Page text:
Fine arts fun: Wood sculptors among craftsmen carving out a niche at 10th Silverton Fine Arts FestivalAugust 2010 Posted in Arts, Culture & History
In the current members show at the Silverton Arts Association’s Borland Gallery, 16 local artists exhibit work in a variety of media and offer a glimpse of what’s brewing creatively around the region.
Most of the work on view is two-dimensional, in the form of paintings, prints and photos – but two local woodworkers bring three-dimensional pizzazz to the festival.
Jim Boatner is represented in the show with two carved walking sticks, one honed from myrtle wood found along a Southern Oregon beach and another from cedar root. Dave Strand’s work is an almost 180-degree departure from Boatner’s refined and traditional forms. He presents three groupings of whimsical and rough-hewn figurines – wide-eyed sheep and Viking trolls that have a distinct folk art quality.
Strand says that he got the idea for the silly sheep from a woodcarving magazine.
“The golf tees for legs – I thought it was kind of clever,” he said.
Strand said that he took up wood carving 25 years ago, as a way to claim some downtime away from his demanding job.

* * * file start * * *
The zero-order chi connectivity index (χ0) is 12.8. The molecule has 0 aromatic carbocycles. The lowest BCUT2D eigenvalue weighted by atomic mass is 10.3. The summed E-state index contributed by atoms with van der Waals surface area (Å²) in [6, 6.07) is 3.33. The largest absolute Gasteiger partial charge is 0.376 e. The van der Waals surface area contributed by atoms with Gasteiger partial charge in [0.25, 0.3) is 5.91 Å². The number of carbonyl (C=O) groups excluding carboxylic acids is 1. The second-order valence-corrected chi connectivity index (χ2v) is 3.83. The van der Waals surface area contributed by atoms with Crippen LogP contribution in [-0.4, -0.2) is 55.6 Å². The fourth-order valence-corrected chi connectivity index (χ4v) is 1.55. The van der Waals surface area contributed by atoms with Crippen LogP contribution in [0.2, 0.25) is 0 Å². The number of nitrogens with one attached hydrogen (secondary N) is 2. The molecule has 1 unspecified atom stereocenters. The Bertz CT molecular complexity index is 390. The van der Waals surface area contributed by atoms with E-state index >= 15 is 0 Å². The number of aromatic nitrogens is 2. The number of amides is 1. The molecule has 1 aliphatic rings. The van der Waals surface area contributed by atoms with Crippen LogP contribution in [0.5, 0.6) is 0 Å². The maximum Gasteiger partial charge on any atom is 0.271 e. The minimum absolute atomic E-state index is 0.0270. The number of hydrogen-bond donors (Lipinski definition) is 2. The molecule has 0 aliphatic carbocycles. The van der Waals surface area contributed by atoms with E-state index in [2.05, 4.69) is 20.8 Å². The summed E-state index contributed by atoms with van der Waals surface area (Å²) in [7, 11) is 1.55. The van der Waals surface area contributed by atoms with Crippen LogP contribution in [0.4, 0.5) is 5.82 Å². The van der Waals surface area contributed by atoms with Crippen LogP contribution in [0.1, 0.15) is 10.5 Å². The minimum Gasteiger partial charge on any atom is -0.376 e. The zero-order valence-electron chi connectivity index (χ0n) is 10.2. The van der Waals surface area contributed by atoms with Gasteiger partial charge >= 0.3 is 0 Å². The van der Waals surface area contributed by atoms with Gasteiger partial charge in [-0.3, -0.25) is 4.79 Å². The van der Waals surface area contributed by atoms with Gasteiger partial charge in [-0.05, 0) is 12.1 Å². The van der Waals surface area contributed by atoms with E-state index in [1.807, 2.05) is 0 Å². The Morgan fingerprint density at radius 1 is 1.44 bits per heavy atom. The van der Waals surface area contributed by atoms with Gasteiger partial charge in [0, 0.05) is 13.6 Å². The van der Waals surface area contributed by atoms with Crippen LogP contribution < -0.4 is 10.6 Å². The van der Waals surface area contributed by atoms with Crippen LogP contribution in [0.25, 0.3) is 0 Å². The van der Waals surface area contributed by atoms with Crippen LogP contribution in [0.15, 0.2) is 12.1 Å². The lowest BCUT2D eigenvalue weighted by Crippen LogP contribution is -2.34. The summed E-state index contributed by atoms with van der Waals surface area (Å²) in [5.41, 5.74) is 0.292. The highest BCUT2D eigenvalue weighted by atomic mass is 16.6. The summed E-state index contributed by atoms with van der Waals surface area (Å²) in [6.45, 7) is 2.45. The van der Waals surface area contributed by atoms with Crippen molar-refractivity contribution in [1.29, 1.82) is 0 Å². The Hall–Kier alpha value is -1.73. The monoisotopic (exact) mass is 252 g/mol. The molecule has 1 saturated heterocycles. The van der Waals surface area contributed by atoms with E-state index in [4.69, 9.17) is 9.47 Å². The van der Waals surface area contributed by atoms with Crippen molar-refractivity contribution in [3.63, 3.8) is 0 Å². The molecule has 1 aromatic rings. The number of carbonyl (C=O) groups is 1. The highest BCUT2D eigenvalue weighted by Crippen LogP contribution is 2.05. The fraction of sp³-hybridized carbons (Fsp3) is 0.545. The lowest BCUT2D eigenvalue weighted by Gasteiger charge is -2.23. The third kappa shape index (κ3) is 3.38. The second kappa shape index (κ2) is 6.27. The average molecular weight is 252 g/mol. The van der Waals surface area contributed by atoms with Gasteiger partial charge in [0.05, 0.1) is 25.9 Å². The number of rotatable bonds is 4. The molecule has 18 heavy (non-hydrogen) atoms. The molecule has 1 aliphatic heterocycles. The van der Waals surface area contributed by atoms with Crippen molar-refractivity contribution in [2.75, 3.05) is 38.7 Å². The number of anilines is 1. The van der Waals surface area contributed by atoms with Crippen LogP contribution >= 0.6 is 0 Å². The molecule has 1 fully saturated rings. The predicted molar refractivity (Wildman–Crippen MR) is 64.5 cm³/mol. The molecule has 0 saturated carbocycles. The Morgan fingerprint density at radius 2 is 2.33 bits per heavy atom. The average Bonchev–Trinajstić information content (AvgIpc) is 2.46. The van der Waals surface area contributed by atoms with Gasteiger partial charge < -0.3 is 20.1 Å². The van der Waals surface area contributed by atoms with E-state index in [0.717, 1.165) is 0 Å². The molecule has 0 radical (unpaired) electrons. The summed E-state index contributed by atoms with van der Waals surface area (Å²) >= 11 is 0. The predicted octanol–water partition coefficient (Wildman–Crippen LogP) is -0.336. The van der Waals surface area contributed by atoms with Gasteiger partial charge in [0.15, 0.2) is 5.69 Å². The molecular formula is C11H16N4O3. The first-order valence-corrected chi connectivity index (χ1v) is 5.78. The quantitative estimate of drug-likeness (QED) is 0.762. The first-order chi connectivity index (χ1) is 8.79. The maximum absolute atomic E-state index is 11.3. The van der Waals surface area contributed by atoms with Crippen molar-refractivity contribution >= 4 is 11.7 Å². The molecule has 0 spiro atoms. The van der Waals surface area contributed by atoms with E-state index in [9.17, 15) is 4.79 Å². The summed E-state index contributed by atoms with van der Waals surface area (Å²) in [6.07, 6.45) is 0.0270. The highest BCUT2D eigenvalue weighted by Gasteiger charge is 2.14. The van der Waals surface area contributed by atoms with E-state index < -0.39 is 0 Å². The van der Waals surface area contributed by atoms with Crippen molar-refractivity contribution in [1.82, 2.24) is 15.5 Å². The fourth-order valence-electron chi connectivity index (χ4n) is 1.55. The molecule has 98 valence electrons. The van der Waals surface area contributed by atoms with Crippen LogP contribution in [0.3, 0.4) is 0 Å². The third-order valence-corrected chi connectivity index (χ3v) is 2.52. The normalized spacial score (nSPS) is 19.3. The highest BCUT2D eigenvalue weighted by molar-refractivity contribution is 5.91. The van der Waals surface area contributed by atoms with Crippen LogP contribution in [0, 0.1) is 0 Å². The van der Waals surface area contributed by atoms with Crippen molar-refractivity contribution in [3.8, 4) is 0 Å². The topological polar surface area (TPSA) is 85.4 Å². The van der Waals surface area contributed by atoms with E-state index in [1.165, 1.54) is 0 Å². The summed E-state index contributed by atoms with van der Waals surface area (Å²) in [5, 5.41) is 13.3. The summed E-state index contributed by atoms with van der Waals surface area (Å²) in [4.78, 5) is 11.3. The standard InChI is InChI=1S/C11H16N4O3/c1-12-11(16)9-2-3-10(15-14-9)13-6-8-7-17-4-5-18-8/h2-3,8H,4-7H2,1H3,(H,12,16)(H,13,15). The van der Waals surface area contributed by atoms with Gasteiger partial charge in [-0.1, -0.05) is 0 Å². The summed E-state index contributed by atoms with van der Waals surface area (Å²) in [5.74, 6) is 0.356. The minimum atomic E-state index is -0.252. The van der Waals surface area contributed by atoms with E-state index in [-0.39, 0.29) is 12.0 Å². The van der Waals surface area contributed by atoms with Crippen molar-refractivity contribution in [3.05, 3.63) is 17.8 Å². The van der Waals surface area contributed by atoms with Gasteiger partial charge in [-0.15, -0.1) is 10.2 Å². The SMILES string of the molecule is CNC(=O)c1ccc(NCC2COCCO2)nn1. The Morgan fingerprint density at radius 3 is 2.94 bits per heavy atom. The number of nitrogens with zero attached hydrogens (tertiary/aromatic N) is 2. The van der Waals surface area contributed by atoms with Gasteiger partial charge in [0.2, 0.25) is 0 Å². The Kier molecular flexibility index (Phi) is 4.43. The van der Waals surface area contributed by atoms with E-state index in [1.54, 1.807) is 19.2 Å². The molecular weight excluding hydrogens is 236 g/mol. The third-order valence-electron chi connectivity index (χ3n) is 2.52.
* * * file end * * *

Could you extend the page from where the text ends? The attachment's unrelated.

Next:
Featuring more than 80 artists working in a
variety of media, entertainment stage,
international food court, wine and beer garden,
and arts activities.
Coolidge & McClaine Park
Coolidge and Charles streets, Silverton
Saturday, Aug. 21, 10 a.m. – 7 p.m.
Sunday, Aug. 22, 10 a.m. – 6 p.m.
Admission is free. Free shuttle and
parking at the Robert Frost School,
301 Westfield, and at the Oregon Garden,
879 W. Main St.
“I think people should do that – it’s important,” he said.
Since then, he’s joined Boatner and about 15 others who are members of the Silverchips Woodcarvers, an informal group that meets weekly at the Silverton Arts Association to practice their craft.
Apart from the social aspect of getting together to carve as a group and share ideas, they also welcome interested adults and children to join in the fun and learn to carve every Wednesday afternoon between 1 and 4 p.m. Several area children are regulars, said Strand, who enjoys sharing the art with youngsters, who learn a variety of skills – from how to carve a form, to improving their manual dexterity, and how to be careful with and sharpen knives.
Strand said that beginners generally start with a 3-inch duck decoy and then move on to more advanced projects. The group charges a fee of $2 to cover the costs of wood blanks. An evening session is held, also on Wednesdays, between September and May.
At the upcoming Silverton Arts Festival, the Silverchips Woodcarvers will demonstrate on both days in the Hands-On area, giving kids and adults an opportunity to try their hand at woodcarving.
The 10th Silverton Fine Arts Festival takes place Aug. 21 and 22. The festival supports itself and raises funds for the Silverton Art Association and its ongoing programs, which include exhibitions and classes for adults and children.
The members’ show is on view through Aug. 29. The Borland Gallery is open Saturday and Sunday from noon to 4 p.m.